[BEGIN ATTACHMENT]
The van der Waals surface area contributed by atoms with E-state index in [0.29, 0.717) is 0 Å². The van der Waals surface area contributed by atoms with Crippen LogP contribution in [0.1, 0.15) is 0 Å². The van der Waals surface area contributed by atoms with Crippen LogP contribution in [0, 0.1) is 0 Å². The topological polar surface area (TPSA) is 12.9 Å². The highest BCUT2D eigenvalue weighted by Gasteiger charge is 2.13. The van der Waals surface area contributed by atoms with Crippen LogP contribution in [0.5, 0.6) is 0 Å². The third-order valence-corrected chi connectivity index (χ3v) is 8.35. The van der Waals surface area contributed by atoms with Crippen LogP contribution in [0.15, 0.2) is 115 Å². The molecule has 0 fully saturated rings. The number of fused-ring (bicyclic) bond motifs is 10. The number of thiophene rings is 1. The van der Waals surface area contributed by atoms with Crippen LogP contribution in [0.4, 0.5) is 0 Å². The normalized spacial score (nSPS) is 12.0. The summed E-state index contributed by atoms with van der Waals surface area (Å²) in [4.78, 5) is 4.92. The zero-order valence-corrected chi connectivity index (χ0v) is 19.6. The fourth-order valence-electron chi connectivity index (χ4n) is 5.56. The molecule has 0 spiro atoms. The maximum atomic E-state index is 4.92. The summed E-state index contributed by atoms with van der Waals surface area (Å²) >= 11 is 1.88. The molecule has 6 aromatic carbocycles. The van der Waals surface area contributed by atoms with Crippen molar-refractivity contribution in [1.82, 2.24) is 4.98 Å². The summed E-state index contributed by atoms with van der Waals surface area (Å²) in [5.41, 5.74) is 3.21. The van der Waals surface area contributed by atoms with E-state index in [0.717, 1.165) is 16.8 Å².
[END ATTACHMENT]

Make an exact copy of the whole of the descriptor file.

The van der Waals surface area contributed by atoms with E-state index in [0.29, 0.717) is 0 Å². The van der Waals surface area contributed by atoms with Crippen LogP contribution in [0.1, 0.15) is 0 Å². The van der Waals surface area contributed by atoms with Crippen LogP contribution in [0, 0.1) is 0 Å². The topological polar surface area (TPSA) is 12.9 Å². The highest BCUT2D eigenvalue weighted by Gasteiger charge is 2.13. The van der Waals surface area contributed by atoms with Crippen LogP contribution in [0.5, 0.6) is 0 Å². The third-order valence-corrected chi connectivity index (χ3v) is 8.35. The van der Waals surface area contributed by atoms with Crippen LogP contribution in [0.15, 0.2) is 115 Å². The molecule has 0 fully saturated rings. The number of fused-ring (bicyclic) bond motifs is 10. The number of thiophene rings is 1. The van der Waals surface area contributed by atoms with Crippen LogP contribution in [0.4, 0.5) is 0 Å². The normalized spacial score (nSPS) is 12.0. The summed E-state index contributed by atoms with van der Waals surface area (Å²) in [4.78, 5) is 4.92. The zero-order valence-corrected chi connectivity index (χ0v) is 19.6. The fourth-order valence-electron chi connectivity index (χ4n) is 5.56. The molecule has 0 spiro atoms. The maximum atomic E-state index is 4.92. The summed E-state index contributed by atoms with van der Waals surface area (Å²) >= 11 is 1.88. The molecule has 6 aromatic carbocycles. The van der Waals surface area contributed by atoms with Crippen molar-refractivity contribution in [1.82, 2.24) is 4.98 Å². The summed E-state index contributed by atoms with van der Waals surface area (Å²) in [5.41, 5.74) is 3.21. The van der Waals surface area contributed by atoms with E-state index in [0.717, 1.165) is 16.8 Å².